1 SEC. 5007. Tax on sale. There shall be assessed a tax of three hundred dollars per annum against every person, partnership or corporation, and upon the real property, and the owner thereof, within or whereon any cigarettes, cigarette paper or cigarette wrapper, or any paper made or prepared for the use in making cigarettes, or for the purpose of being filled with tobacco for smoking, are sold or given away, or kept with the intent to be sold, bartered or given away, under any pretext whatever. Such tax shall be in addition to all other taxes and penalties, shall be assessed, collected and distributed in the same manner as the mulct liquor tax, and shall be a perpetual lien upon all property both personal and real used in connection with the business; and the payment of such tax shall not be a bar to prosecution under any law prohibiting the manufacturing of cigarettes, or cigarettes paper or selling, bartering or giving away the same. But the provisions of this section shall not apply to the sales by jobbers and wholesalers in doing an interstate business with customers outside of the State.
ages were not separately or otherwise addressed, but at the time they were delivered to the express company the driver gave a receipt showing the number of packages and the name of the person to whom they were to be sent, retaining a duplicate himself.
The constitutionality of the act as applied to the plaintiffs was attacked upon two grounds:
(1) That it was an attempt to interfere with the power of Congress to regulate commerce between the States.
(2) That it denied to the plaintiffs the equal protection of the laws.
The argument of the plaintiffs is the same as that which was pressed upon our attention a few years ago in Austin v. Tennessee, 179 U. S. 343, that the packages of ten cigarettes were each the original packages in which these cigarettes were imported from other States, and that under the decisions of this court in Brown v. Maryland, 12 Wheat. 419; Leisy v. Hardin, 135 U. S. 100, and Shollenberger v. Pennsylvania, 171 U. S. 1, they were entitled to the immunities attaching to original packages. We reviewed these and a large number of other cases in our opinion, and came to the conclusion that these boxes were in no just sense original packages within the spirit of the prior cases, and that their shipment in this form was not a bona fide transaction, but was merely a convenient subterfuge for evading the law forbidding the sale of cigarettes within the State. This case differs from that only in the fact that in the Austin case the packages were thrown loosely into baskets, which were shipped on board the train and carried to Austin's place of business. These baskets, it is argued, might have been considered as the original packages.
This difference, however, was not insisted upon as distinguishing the two cases in principle. Indeed it was admitted to be one not of "great magnitude or seeming legal significance.” The main argument of the plaintiffs was frankly addressed to a reconsideration of the principle involved in the Austin case, and a reinsistence upon the position there taken,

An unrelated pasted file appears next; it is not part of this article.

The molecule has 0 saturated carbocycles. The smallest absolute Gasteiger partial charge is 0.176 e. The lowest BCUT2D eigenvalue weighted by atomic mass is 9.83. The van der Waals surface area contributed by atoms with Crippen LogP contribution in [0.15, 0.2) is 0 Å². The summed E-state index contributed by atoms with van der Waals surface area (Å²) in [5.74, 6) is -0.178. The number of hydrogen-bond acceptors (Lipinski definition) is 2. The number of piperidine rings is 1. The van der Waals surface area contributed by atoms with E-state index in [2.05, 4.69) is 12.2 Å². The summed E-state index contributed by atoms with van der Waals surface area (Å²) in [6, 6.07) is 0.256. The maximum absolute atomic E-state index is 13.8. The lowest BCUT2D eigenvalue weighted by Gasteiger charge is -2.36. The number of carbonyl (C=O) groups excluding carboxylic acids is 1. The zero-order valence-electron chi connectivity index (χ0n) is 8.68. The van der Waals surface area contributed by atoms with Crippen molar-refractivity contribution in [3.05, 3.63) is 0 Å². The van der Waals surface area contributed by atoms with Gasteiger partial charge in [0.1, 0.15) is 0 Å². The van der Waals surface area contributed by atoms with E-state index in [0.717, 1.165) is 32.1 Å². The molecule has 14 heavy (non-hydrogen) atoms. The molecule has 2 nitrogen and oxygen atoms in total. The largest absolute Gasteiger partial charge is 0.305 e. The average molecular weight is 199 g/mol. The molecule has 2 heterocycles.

that the packages in which the cigarettes were actually shipped must govern, and that we cannot look to the motives which actuated such shipment, or to the fact that ordinary importations of cigarettes were made in boxes containing a large number of these so-called original packages. We have carefully reconsidered the principle of that case, and, without repeating the arguments then used in the opinions, we have seen no reason to reverse or change the views there expressed.
The term original package is not defined by any statute, and is simply a convenient form of expression adopted by Chief Justice Marshall in Brown v. Maryland, to indicate that a license tax could not be exacted of an importer of goods from a foreign country who disposes of such goods in the form in which they were imported. It is not denied that in the changed and changing conditions of commerce between the States, packages in which shipments may be made from one State to another may be smaller than those “bales, hogsheads, barrels or tierces,” to which the term was originally applied by Chief Justice Marshall, but whatever the form or size employed there must be a recognition of the fact that the transaction is a bona fide one, and that the usual methods of interstate shipment have not been departed from for the purpose of evading the police laws of the States.
In Leisy v. Hardin, 135 U. S. 100, quarter barrels, and even one-eighth barrels and cases of beer, were recognized as original packages or kegs, though the size of such packages and the usual methods of transporting beer do not seem to have been made the subject of discussion. There is nothing in the opinion to indicate that it was not legitimate to ship beer in kegs of this size. So, too, in Shollenberger v. Pennsylvania, oleomargarine transported and sold in packages of ten pounds weight was recognized as bona fide, but it was expressly found by the jury in that case that the package was an original package, as required by the act of Congress, and was of such “form, size and weight as is used by producers or shippers for the purpose of securing both convenience in handling and security in trans